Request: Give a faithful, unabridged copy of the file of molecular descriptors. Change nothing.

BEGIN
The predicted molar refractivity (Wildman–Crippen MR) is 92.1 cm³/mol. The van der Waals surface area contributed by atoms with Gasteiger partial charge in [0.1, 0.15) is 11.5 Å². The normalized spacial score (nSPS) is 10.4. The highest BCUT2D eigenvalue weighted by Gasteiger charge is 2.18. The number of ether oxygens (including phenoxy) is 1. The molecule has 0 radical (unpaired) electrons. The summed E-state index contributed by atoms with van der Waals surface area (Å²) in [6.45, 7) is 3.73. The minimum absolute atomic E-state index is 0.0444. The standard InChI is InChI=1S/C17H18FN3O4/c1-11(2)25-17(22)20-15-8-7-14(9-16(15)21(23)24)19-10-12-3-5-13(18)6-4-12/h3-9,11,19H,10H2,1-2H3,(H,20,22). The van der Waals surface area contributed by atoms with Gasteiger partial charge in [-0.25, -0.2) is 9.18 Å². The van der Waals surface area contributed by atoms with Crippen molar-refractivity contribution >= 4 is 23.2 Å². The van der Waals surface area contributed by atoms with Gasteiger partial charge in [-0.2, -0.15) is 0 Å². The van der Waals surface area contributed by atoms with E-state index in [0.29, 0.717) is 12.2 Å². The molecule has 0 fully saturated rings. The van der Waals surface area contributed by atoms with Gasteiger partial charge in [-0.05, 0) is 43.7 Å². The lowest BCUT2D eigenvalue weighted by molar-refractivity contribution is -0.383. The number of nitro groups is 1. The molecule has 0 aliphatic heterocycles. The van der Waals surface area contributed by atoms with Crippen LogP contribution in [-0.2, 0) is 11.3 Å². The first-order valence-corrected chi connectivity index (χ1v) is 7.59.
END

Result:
The predicted molar refractivity (Wildman–Crippen MR) is 92.1 cm³/mol. The van der Waals surface area contributed by atoms with Gasteiger partial charge in [0.1, 0.15) is 11.5 Å². The normalized spacial score (nSPS) is 10.4. The highest BCUT2D eigenvalue weighted by Gasteiger charge is 2.18. The number of ether oxygens (including phenoxy) is 1. The molecule has 0 radical (unpaired) electrons. The summed E-state index contributed by atoms with van der Waals surface area (Å²) in [6.45, 7) is 3.73. The minimum absolute atomic E-state index is 0.0444. The standard InChI is InChI=1S/C17H18FN3O4/c1-11(2)25-17(22)20-15-8-7-14(9-16(15)21(23)24)19-10-12-3-5-13(18)6-4-12/h3-9,11,19H,10H2,1-2H3,(H,20,22). The van der Waals surface area contributed by atoms with Gasteiger partial charge in [-0.25, -0.2) is 9.18 Å². The van der Waals surface area contributed by atoms with Crippen molar-refractivity contribution >= 4 is 23.2 Å². The van der Waals surface area contributed by atoms with Gasteiger partial charge in [-0.2, -0.15) is 0 Å². The van der Waals surface area contributed by atoms with E-state index in [0.29, 0.717) is 12.2 Å². The molecule has 0 fully saturated rings. The van der Waals surface area contributed by atoms with Gasteiger partial charge in [-0.05, 0) is 43.7 Å². The lowest BCUT2D eigenvalue weighted by molar-refractivity contribution is -0.383. The number of nitro groups is 1. The molecule has 0 aliphatic heterocycles. The van der Waals surface area contributed by atoms with Crippen LogP contribution in [-0.2, 0) is 11.3 Å². The first-order valence-corrected chi connectivity index (χ1v) is 7.59.